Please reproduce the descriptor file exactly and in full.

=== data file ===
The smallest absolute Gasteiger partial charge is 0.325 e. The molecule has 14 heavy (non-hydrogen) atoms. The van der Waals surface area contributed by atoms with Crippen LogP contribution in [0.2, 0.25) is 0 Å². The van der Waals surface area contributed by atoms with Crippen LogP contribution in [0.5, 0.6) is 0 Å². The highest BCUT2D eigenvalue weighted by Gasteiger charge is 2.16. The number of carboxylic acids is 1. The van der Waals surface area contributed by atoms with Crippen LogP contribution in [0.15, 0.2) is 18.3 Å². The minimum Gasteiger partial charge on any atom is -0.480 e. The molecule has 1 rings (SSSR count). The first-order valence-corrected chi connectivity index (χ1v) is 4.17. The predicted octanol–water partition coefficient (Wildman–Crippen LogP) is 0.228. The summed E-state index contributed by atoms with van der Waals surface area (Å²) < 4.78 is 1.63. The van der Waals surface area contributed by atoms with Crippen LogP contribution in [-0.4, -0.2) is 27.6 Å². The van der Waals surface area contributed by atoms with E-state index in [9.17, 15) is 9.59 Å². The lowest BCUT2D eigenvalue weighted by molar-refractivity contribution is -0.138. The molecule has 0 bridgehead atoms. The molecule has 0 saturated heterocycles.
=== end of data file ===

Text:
The smallest absolute Gasteiger partial charge is 0.325 e. The molecule has 14 heavy (non-hydrogen) atoms. The van der Waals surface area contributed by atoms with Crippen LogP contribution in [0.2, 0.25) is 0 Å². The van der Waals surface area contributed by atoms with Crippen LogP contribution in [0.5, 0.6) is 0 Å². The highest BCUT2D eigenvalue weighted by Gasteiger charge is 2.16. The number of carboxylic acids is 1. The van der Waals surface area contributed by atoms with Crippen LogP contribution in [0.15, 0.2) is 18.3 Å². The minimum Gasteiger partial charge on any atom is -0.480 e. The molecule has 1 rings (SSSR count). The first-order valence-corrected chi connectivity index (χ1v) is 4.17. The predicted octanol–water partition coefficient (Wildman–Crippen LogP) is 0.228. The summed E-state index contributed by atoms with van der Waals surface area (Å²) < 4.78 is 1.63. The van der Waals surface area contributed by atoms with Crippen LogP contribution in [-0.4, -0.2) is 27.6 Å². The van der Waals surface area contributed by atoms with E-state index in [9.17, 15) is 9.59 Å². The lowest BCUT2D eigenvalue weighted by molar-refractivity contribution is -0.138. The molecule has 0 bridgehead atoms. The molecule has 0 saturated heterocycles.